Today would have been my grandmother’s birthday. Hers was the first loss I really felt. The first death that made me feel like someone left a person-shaped hole in my life. I’d lost people before and I’ve lost people after but hers is probably still to this day the only loss I ever truly felt in this sort of “I wish you were here” kind of way – a thought that crosses my mind on multiple occasions, and forever will. Her absence in some really major life moments for me and in particular for my dad, my older sister and my two younger cousins is a real thing we talk about. Like a lot. Even though August this year marks the 10th anniversary of her death.
See, my grandmother had a presence. She was a truly remarkable woman. She made some difficult choices in order to live her life the way she wanted and she was not apologetic about it. In that sense she was the epitome of a feminist –not that she would ever put it in these words herself, but if you knew her full story I think you would agree with my choice of terminology too. She loved her children and defended them like a lioness. Her grandchildren were spoiled rotten and she loved letting us do and eat all the things our parents never wanted us to.
The thing about losing my grandmother is that she was such an opinionated, vibrant and absolutely hilarious person that death just didn’t suit her. I think her absence is felt so strongly partly because she was such a peculiar character. Her ways were so uniquely hers that to this day we very often fantasize about how she would react to specific situations in our lives. I can still hear the delightfully loud sound of her laughter like I heard it yesterday for the last time. They’re a very special set of memories and I don’t think you’re supposed to ever get over this kind of thing. And in my family, we didn’t.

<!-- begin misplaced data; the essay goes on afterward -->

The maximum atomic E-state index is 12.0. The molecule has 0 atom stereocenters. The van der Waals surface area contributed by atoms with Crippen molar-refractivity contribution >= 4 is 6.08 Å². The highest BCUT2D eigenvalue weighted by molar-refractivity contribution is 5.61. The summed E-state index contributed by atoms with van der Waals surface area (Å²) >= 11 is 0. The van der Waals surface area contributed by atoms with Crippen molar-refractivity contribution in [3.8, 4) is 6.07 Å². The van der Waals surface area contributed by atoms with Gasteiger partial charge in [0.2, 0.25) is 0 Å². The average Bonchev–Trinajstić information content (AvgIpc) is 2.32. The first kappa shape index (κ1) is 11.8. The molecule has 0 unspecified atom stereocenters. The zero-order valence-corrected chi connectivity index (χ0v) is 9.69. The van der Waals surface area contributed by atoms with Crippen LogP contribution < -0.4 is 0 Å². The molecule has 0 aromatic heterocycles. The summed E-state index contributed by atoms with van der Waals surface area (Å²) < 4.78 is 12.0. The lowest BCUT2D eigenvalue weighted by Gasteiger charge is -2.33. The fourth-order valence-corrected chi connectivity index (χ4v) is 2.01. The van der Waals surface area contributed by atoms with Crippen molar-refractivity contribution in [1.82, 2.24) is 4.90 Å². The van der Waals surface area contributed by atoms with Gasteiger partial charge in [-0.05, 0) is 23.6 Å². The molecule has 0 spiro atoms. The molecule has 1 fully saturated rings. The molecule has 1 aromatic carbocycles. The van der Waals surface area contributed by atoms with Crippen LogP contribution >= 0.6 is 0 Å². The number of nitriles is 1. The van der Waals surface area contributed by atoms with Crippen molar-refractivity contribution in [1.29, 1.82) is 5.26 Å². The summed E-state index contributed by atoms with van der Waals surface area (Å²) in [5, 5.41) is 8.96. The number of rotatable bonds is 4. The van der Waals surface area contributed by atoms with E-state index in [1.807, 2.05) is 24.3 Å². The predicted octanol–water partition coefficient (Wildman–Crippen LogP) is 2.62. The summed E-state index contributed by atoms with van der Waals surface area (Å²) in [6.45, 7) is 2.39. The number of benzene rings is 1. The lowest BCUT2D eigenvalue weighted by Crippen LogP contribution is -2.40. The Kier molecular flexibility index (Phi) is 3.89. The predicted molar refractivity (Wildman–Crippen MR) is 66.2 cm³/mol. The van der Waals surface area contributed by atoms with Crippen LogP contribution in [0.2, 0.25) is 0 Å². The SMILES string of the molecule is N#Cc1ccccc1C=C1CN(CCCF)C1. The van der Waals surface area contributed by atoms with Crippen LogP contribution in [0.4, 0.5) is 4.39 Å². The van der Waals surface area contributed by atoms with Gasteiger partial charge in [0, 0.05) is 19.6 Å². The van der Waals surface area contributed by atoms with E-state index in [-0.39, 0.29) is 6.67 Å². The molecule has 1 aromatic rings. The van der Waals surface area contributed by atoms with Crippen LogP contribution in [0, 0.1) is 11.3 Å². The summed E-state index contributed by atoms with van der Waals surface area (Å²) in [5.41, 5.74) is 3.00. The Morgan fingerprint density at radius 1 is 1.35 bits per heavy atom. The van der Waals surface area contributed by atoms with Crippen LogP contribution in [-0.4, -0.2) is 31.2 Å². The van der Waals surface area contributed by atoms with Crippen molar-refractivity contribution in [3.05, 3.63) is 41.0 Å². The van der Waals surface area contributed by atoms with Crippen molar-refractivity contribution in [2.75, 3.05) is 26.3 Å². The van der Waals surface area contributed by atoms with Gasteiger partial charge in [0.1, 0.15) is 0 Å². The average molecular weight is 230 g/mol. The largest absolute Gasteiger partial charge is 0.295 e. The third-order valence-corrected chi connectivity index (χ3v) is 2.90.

Accepting that my grandmother had died was particularly hard for me. Not because it was easier for anyone else, but because I couldn’t be at her funeral. I got the call and I had nowhere to go and grief or say goodbye or anything. I had just moved back to Holland from Brazil. And in Brazil a funeral usually takes place within twenty-four hours of someone’s passing. So it’s basically: death, sitting around the coffin for an insane amount of hours in the world’s saddest room with crying people coming in and out non-stop, and then the burial. Done.
Death rituals have got to be the most awful things ever. Every single one of these things I ever attended made me a little sadder as a human in general. But I really wanted to go. I wanted to be there going through this awful ritual with everyone else. My conundrum at the time was that there was simply no way I could make it to Brazil in time to partake in any of these mourning activities. I would be spending a small fortune to go home only to miss the whole thing. Not going was a choice – on my parent’s part really because I was 16 at the time – that seemed logical. The last time I had seen her she was healthy as ever and she had gone into the hospital and died in a matter of four days. It was a very difficult set of emotions to process.